Oleander is an outdoor evergreen shrub commonly seen along highways and used in many gardens and landscapes. Popular for its varied colors and delicate flowers, oleanders bloom from spring to fall and are very heat and drought-tolerant. But beware—all parts of the oleander plant are highly toxic to pets and humans! It contains multiple naturally occurring poisonous compounds in a group called cardiac glycoside toxins. These toxins affect pets' gastrointestinal, cardiovascular, and neurologic systems, and even small ingestion of this plant can be fatal. Signs of poisoning include colic, lethargy, excessive drooling, depression, abnormal heart rate, vomiting, seizures, tremors, death, and more.

If you let your pets outside, make sure to keep an eye on them and avoid letting them near any areas where oleanders could be growing. When walking your dog, please keep them on a leash and be sure they are not chewing on any plants they come across. While oleanders may be pretty, they sure are poisonous!

Yesterday, Today, and Tomorrow (Brunfelsia)

Often called the “Lady of the Night” or the “Noon and Night” plant, this gorgeous flower offers a fascinating display of color as it blooms open purple and changes its color every day depending on how long it’s been open. From purple, the flower fades to turn lavender and then to white as it matures. Not to mention, it has a delightful fragrance throughout its entire blooming season!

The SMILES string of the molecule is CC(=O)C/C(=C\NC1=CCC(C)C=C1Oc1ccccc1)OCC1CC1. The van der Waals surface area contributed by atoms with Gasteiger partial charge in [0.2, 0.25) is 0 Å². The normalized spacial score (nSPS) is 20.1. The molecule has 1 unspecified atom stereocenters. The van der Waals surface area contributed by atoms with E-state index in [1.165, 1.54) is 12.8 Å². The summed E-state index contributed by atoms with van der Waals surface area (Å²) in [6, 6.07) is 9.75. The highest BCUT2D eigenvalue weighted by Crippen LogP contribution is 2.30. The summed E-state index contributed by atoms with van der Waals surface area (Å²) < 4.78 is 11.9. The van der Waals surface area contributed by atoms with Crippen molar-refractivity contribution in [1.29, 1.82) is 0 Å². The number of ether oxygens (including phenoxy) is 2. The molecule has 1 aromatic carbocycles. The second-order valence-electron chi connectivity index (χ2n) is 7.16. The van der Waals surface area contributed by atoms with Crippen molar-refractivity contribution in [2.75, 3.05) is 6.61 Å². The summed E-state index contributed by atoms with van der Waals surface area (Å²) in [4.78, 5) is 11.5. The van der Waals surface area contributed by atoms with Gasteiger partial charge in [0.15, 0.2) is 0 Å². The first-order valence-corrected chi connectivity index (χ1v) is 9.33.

Despite its attractive appearance, this plant, like others on the list, can be harmful to your pets due to its toxins. Brunfelsia contains two toxins found in all parts of the plant, especially the berries where it's most potent—brunfelsamidine, a stimulant, and hopeanine, a depressant. Combined, these two toxins can cause your pet to fall seriously ill. If ingested, your pet may face symptoms like vomiting, anxiety, restlessness, tremors, seizures, incoordination, and death if left untreated.

Aloe Vera

Most of us are likely familiar with the aloe vera plant—a favorite among many people for its diverse uses. While some use it for its incredible skincare benefits, many others use it because it boasts a range of impressive medicinal properties. If you're anything like me, you might even use it for both! As beneficial as aloe vera is for us, it is the same for our pets—with caution!

The aloe vera plant's gel is safe for pets if applied topically; however, do not let them ingest it, especially in large amounts. The aloe plant leaves contain saponin, glycosides, and other compounds that are mildly toxic to pets. If large amounts of the plant are consumed, your pet may experience mild to moderate symptoms such as dehydration, diarrhea, vomiting, lethargy, lack of appetite, urinary changes, weight loss, depression, etc.